The popularity of gravel riding is on the rise and with it, the number of gravel specific bikes on offer. But do you really need a whole new bike just to take a little off-road adventure on your next road ride? Don’t get me wrong, I own and love my gravel bike for multi-day off-road adventures. But with the right skills and mindset, there is nothing stopping you from taking a little gravel or dirt detour during your next road ride.
So what’s the key to riding gravel (better know as “groad”) or dirt both comfortably and safely on your road bike? Some bike handling skills learned during cyclocross racing and mountain biking come in handy when taking your skinny tires over rough terrain.
Keep Up Your Speed
While comfort is not often associated with riding gravel or dirt roads, there are ways to make it easier on your body. Much like riding through rock gardens on your mountain bike, the key is to keep up your speed — this enables the bike to float over the obstacles instead of auguring into the grooves between the cobbles or rocks. If this is your first time riding on gravel, start a little slower to get used to how your bike responds, then gradually build up your speed.
Move Your Weight Back
Shift your weight towards the back of the saddle and keep your hands on the front of the bars (not the hoods) for the most control. This enables the front of the bike to travel more freely over obstacles. While easier said than done when riding sketchy terrain, try to remain loose, allowing the bike to move underneath you.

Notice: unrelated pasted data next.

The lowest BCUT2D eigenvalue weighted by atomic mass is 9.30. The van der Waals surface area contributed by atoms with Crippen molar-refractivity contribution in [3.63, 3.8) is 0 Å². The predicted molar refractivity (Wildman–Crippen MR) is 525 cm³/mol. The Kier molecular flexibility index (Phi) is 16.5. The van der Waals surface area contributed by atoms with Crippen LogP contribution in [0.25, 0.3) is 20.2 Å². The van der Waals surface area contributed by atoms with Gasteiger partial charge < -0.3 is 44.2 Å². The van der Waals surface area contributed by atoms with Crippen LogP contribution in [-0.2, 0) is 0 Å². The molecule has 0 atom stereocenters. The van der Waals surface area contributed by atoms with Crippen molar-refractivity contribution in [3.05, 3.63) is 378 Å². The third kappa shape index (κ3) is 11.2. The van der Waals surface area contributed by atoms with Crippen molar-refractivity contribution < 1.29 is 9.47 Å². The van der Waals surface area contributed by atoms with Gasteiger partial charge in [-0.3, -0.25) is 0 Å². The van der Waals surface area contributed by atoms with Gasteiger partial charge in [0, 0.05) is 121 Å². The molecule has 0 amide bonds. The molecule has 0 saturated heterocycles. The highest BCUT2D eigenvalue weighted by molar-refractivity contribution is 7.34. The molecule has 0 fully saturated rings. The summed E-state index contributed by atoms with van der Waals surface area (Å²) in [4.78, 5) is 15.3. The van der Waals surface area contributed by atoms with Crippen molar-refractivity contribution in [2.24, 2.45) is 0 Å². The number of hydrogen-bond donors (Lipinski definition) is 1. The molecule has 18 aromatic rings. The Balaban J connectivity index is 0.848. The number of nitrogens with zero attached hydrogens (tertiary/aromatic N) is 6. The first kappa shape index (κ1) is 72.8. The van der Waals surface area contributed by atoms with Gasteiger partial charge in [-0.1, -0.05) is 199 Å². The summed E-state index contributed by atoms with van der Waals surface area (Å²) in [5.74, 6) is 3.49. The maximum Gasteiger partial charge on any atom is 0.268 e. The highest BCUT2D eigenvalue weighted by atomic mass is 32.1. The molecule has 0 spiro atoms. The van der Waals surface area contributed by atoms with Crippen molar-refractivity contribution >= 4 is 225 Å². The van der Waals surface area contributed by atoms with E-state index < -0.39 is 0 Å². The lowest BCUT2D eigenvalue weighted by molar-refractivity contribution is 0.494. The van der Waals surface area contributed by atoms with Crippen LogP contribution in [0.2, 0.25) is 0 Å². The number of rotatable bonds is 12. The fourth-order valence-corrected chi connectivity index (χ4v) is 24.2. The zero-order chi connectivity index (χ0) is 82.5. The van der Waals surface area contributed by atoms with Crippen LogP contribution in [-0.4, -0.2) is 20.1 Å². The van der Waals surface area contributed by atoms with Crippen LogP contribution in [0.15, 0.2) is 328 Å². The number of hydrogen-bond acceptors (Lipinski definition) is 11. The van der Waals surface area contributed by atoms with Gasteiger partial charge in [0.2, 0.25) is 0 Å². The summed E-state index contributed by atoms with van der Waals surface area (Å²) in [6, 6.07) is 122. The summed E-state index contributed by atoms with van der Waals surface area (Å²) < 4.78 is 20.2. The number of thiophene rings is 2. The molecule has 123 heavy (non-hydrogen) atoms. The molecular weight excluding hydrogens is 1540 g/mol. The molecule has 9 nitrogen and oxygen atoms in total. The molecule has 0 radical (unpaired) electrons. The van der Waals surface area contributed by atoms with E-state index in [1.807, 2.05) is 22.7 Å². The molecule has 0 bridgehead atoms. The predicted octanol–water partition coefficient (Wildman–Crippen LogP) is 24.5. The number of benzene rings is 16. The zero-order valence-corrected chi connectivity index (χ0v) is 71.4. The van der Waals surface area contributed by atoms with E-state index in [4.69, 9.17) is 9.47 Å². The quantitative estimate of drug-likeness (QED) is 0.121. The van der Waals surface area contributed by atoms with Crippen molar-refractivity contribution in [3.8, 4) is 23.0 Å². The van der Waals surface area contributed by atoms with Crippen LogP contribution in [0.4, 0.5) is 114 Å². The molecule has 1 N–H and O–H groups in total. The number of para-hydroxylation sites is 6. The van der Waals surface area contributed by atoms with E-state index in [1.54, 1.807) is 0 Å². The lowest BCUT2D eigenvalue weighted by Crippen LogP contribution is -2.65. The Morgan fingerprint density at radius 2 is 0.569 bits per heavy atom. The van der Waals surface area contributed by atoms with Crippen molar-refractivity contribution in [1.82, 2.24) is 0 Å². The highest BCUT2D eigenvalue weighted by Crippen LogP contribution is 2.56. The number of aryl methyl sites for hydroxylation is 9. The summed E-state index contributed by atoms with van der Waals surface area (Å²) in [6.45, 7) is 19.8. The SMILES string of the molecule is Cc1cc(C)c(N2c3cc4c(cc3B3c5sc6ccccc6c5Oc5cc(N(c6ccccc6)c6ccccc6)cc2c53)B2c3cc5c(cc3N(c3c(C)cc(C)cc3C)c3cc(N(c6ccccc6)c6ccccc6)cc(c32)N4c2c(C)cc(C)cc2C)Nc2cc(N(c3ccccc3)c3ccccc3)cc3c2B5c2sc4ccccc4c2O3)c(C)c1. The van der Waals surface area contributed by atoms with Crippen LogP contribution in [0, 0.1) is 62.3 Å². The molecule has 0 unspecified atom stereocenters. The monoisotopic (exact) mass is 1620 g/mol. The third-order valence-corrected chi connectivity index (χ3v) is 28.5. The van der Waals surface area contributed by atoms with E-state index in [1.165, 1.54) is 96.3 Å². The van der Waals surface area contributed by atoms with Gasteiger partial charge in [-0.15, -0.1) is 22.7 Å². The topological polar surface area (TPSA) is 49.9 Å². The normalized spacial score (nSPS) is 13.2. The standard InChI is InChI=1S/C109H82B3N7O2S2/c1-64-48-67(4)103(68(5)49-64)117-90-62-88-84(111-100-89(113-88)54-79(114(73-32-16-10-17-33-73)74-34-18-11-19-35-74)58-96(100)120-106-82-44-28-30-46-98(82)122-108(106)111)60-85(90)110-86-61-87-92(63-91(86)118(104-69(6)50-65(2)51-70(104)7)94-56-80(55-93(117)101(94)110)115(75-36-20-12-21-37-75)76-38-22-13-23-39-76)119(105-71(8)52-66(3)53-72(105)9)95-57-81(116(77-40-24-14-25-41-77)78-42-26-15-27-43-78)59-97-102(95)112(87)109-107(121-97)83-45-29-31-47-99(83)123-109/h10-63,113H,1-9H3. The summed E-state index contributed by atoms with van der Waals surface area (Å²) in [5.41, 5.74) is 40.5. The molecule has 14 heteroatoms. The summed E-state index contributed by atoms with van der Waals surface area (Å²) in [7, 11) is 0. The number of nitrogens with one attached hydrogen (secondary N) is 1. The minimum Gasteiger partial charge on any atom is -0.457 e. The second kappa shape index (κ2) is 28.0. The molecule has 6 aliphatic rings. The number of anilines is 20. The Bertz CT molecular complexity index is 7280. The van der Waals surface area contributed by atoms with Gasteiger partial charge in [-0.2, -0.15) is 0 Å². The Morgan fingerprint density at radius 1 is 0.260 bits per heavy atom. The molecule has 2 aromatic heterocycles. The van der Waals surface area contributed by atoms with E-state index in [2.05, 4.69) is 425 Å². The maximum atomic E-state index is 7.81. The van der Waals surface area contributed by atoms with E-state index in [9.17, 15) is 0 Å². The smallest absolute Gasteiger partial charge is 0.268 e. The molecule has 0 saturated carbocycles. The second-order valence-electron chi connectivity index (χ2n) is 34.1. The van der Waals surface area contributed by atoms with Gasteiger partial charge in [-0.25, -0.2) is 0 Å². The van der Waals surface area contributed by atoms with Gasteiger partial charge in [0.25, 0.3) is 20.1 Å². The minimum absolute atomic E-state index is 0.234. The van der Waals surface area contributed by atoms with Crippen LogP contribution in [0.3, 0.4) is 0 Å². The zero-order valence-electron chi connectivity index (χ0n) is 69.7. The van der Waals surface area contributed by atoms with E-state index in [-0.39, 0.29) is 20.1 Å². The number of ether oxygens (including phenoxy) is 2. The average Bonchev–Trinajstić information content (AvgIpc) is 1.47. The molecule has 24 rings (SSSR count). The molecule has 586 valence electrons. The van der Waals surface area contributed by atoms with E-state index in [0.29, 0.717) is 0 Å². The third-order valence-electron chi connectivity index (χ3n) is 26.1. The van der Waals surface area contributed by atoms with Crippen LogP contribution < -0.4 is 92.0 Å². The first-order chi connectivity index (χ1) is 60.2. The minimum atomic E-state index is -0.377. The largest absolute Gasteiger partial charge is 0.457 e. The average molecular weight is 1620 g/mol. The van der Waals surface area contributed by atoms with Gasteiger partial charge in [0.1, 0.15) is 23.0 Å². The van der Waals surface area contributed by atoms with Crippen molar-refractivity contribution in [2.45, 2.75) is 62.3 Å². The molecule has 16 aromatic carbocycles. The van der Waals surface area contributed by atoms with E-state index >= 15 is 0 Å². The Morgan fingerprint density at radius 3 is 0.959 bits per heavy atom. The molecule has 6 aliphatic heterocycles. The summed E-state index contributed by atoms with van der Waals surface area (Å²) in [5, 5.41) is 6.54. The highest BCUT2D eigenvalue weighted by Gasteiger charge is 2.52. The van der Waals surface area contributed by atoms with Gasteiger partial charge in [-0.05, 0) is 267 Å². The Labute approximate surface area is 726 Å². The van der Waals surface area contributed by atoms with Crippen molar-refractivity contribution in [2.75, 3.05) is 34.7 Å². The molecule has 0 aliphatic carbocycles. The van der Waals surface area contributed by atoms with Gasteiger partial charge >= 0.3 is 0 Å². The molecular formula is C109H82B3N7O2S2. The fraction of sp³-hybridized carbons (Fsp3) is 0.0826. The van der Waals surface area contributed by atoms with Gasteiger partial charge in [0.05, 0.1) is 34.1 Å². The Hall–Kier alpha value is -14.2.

Drop Your Cadence
As your bum and lower back are going to take the brunt of the beating, take a tip from cyclocross racers and shift into a harder gear (though not too hard), dropping your cadence to ride through the rough stuff. As you push harder against your pedals, some of the weight load will be transferred away from your backside and into your legs.
Choose Your Line
Most gravel roads feature areas that are smoother than others — car traffic usually pushed the gravel to one side or another. Look for these smooth areas and try to avoid piled up gravel, especially when heading downhill.
Make Small Bike Alterations
If you have the luxury of making a couple of alterations to your bike, try swapping out your tires for ones a bit wider — 25 cm or even 27 cm tires will make a big difference. Wider tires will not only make handling your bike easier, but you can use slightly lower pressure without the risk of punctures for better traction and comfort.
It also can’t hurt to throw an extra layer or bar tape of even some gel pads in your gloves to soak up a bit of the shock.
Practice, Practice, Practice
Riding rough terrain on any bike — skinny-tired or not — takes practice. As you gain confidence, you’ll be actively seeking out the roads less traveled on your next ride.